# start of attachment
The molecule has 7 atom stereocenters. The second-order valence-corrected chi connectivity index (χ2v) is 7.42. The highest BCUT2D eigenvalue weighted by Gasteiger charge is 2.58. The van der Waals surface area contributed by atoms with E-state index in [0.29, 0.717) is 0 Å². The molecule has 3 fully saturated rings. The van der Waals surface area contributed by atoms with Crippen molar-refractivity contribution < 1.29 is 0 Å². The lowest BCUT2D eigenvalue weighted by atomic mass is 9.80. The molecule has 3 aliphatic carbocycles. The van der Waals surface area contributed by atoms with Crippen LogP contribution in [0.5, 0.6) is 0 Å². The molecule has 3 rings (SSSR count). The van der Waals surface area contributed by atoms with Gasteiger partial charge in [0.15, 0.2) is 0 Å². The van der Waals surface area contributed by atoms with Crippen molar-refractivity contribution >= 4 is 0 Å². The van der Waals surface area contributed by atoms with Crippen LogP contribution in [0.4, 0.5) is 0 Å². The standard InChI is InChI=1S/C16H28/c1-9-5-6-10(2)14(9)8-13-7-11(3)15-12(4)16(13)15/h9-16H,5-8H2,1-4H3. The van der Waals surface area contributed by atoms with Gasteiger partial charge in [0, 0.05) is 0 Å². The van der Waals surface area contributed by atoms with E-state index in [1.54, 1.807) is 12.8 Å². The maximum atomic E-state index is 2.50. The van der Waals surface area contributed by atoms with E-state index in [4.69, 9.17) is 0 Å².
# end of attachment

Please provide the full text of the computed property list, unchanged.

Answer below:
The molecule has 7 atom stereocenters. The second-order valence-corrected chi connectivity index (χ2v) is 7.42. The highest BCUT2D eigenvalue weighted by Gasteiger charge is 2.58. The van der Waals surface area contributed by atoms with E-state index in [0.29, 0.717) is 0 Å². The molecule has 3 fully saturated rings. The van der Waals surface area contributed by atoms with Crippen molar-refractivity contribution < 1.29 is 0 Å². The lowest BCUT2D eigenvalue weighted by atomic mass is 9.80. The molecule has 3 aliphatic carbocycles. The van der Waals surface area contributed by atoms with Crippen LogP contribution in [0.5, 0.6) is 0 Å². The molecule has 3 rings (SSSR count). The van der Waals surface area contributed by atoms with Gasteiger partial charge in [0.15, 0.2) is 0 Å². The van der Waals surface area contributed by atoms with Crippen molar-refractivity contribution >= 4 is 0 Å². The van der Waals surface area contributed by atoms with Crippen LogP contribution in [0.4, 0.5) is 0 Å². The standard InChI is InChI=1S/C16H28/c1-9-5-6-10(2)14(9)8-13-7-11(3)15-12(4)16(13)15/h9-16H,5-8H2,1-4H3. The van der Waals surface area contributed by atoms with Gasteiger partial charge in [0, 0.05) is 0 Å². The van der Waals surface area contributed by atoms with E-state index in [1.54, 1.807) is 12.8 Å². The maximum atomic E-state index is 2.50. The van der Waals surface area contributed by atoms with E-state index in [4.69, 9.17) is 0 Å².